Ex-NFL Players Sound Off Against Ban on Controversial Tackle Method

Mark Goldman/Icon Sportswire via Getty Images
Mark Goldman/Icon Sportswire via Getty Images

The NFL announced Monday that team owners had voted to outlaw a version of the “hip drop” tackle technique that caused a pair of high-profile injuries last season, saying the method—while incredibly effective in bringing a runner down—is 25 times more likely to cause injury than other tackles.

The method, in which defenders wrap a runner with both hands and then unweights them by swiveling and dropping their hips, will now be a 15-yard unnecessary roughness penalty in games next season. Fines and suspensions can also be assessed, depending on the severity of the tackle.

The tackle style was widely credited as the reason behind the injuries of the Dallas Cowboys running back Tony Pollard and the star Baltimore Ravens tight end Mark Andrews, whose injury was watched by millions in a primetime game in November.

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Andrews spoke about the tackle this offseason, insisting he didn’t blame the Cincinnati Bengals’ Logan Wilson for using the method on him. He called it an “unfortunate event” that stemmed from Wilson “playing hard.”

The hit knocked Andrews, a key piece on a top AFC team, out for months—sparking debate on whether the NFL’s rules committee should act on the method in the offseason.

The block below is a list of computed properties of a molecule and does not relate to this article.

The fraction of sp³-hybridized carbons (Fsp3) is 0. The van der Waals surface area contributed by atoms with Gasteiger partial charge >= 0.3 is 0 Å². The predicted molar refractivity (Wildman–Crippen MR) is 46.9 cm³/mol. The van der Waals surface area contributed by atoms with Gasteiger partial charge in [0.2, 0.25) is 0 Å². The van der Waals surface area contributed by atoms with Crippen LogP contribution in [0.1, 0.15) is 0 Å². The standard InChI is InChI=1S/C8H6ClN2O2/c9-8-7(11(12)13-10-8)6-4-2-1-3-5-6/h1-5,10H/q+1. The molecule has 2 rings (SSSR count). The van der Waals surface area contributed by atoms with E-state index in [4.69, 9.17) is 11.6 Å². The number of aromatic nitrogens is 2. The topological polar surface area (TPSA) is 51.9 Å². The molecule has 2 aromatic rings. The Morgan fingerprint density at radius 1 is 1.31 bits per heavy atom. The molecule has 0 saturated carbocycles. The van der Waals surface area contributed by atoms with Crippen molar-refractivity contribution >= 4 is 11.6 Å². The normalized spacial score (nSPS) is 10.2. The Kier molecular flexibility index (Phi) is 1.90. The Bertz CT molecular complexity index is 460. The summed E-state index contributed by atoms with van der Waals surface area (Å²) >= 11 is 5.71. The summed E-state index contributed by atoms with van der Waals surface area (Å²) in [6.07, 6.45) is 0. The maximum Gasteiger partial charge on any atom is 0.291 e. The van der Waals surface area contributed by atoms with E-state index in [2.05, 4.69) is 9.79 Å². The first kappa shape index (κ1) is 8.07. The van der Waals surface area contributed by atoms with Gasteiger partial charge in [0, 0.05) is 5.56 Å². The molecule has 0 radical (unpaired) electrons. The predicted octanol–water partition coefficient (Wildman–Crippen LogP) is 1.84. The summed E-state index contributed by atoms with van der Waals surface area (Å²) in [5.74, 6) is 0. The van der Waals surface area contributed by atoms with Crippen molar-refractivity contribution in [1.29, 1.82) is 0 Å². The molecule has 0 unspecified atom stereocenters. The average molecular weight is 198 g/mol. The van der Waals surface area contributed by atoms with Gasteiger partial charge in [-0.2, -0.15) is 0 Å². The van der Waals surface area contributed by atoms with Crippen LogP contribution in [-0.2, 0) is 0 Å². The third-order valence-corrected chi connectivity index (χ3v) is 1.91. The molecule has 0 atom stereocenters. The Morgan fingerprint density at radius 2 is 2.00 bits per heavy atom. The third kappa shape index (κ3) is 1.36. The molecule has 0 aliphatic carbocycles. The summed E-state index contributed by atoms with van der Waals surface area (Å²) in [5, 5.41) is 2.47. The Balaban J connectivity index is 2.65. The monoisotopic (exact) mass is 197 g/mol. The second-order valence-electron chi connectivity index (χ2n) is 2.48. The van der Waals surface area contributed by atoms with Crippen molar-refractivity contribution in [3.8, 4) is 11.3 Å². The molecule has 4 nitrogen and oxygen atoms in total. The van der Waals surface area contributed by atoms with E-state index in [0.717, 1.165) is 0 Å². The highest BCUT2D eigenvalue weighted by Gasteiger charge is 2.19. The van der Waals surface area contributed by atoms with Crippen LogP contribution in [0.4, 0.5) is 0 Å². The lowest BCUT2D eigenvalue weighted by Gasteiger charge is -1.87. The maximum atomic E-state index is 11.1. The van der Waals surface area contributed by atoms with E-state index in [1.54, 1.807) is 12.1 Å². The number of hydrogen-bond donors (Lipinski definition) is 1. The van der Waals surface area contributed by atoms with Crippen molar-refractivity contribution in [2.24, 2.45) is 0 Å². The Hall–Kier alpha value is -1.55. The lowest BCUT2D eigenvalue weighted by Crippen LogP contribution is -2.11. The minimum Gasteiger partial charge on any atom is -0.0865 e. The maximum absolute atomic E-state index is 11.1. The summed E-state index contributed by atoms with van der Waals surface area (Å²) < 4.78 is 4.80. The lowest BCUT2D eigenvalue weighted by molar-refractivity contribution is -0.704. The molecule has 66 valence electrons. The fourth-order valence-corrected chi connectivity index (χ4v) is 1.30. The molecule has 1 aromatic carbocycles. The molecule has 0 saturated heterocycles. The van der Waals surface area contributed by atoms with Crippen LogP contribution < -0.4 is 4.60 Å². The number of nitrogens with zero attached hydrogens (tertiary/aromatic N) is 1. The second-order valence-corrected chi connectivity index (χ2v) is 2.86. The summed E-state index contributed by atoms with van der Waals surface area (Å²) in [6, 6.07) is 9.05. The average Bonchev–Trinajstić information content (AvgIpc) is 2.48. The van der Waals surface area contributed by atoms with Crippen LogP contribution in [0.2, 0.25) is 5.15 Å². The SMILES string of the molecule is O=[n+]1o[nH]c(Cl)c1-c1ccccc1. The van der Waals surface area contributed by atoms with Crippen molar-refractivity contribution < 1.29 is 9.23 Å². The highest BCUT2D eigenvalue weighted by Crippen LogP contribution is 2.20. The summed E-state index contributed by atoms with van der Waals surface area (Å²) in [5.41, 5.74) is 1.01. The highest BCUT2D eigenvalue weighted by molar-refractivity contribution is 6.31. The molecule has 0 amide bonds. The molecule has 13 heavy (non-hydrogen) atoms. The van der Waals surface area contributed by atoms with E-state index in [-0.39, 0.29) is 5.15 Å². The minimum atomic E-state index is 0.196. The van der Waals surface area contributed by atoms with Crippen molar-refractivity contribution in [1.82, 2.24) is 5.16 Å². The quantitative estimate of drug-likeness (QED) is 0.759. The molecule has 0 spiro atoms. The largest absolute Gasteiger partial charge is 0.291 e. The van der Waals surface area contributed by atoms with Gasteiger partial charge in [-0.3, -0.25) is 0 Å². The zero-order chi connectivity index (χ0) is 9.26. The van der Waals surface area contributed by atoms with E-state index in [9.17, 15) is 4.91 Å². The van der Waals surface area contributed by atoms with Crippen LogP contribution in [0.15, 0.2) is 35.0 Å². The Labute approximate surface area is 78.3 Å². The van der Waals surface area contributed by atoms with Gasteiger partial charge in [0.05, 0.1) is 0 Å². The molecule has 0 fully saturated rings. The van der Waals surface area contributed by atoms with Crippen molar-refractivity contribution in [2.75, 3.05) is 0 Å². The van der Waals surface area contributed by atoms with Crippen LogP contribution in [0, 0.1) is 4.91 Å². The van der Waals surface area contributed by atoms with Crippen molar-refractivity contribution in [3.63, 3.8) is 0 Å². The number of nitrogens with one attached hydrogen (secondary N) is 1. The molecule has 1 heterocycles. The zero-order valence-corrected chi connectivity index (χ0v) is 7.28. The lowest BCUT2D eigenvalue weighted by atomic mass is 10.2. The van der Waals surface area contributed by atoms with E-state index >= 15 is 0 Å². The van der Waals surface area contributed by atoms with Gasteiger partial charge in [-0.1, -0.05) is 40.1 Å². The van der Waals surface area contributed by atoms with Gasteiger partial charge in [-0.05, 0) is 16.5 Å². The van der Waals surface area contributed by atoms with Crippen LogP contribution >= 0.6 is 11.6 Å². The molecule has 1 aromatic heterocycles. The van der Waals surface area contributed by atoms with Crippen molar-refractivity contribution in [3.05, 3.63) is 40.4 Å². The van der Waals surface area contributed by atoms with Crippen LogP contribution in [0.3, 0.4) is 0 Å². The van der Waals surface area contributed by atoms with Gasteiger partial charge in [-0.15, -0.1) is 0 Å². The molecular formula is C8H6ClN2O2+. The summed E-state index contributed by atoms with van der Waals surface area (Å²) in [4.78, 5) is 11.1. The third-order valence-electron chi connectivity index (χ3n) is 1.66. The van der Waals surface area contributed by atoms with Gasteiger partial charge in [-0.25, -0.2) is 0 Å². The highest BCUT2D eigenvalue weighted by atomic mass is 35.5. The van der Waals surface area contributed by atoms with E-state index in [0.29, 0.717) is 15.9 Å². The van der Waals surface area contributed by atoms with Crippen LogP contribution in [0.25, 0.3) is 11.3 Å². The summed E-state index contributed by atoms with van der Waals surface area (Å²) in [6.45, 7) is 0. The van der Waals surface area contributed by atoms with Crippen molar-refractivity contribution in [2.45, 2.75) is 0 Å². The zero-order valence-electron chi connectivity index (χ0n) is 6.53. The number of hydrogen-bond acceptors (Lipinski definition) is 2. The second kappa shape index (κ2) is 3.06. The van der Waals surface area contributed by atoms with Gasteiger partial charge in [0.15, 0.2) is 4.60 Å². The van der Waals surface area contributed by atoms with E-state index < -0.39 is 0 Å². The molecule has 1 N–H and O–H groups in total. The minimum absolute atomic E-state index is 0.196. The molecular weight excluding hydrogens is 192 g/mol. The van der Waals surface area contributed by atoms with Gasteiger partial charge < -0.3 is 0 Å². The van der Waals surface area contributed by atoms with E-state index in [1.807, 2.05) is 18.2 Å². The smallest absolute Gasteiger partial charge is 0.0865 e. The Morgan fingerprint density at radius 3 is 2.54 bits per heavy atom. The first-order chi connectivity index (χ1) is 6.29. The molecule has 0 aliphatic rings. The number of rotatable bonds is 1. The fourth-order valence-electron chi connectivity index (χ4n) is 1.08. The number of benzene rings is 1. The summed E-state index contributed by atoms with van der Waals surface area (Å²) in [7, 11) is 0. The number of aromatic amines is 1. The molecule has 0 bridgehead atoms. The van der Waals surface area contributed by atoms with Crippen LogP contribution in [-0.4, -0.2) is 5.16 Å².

The NFL did just that on Monday, much to the dismay of countless pundits and former players. That included the linebacker-turned-analyst Emmanuel Acho, who sounded off in a rant to X that a “hip-drop tackle” is just a tackle, nothing more.

“There is no such thing as a hip drop tackle—only a tackle,” he said. “We created this name hip drop tackle to try to vilify something that’s just a tackle. The game of football has been in existence for roughly, what, 100 years? And all of a sudden there’s a hip-drop tackle. There’s no such thing. It’s literally literally just a tackle.”

The legendary NFL coach Tony Dungy agreed, saying he doesn’t even understand what a hip-drop tackle is.

“I’m all for player safety,” he clarified. “We need to make the game as safe as possible. And I must admit I don’t know what a ‘hip drop’ tackle is. Having played & coached defense I can tell you there is only one way to make a tackle from behind without dropping your weight—which could be worse.”

Current NFL players also shared their displeasure, including the Detroit LionsDJ Reader, Philadelphia EaglesDarius Slay, and the Miami DolphinsJevon Holland, all of which are defenders.

No notable NFL players immediately spoke publicly in support of the rule change, including Andrews and Pollard.

The new rule is sure to cause a headache for defenders, officials, and coaches come next season—something the National Football League Players Association said itself in a statement this week. The NFL has already been under fire in recent years for making sweeping rule changes in the name of player safety that have made the NFL materially different than it was just a decade ago.

JJ Watt, who retired as one of the best defensive ends in NFL history in 2022, joked Monday that, with the newest rule change, the NFL should begin a transition into being a flag-football league.

“Just fast forward to the belts with flags on them,” he posted to X.

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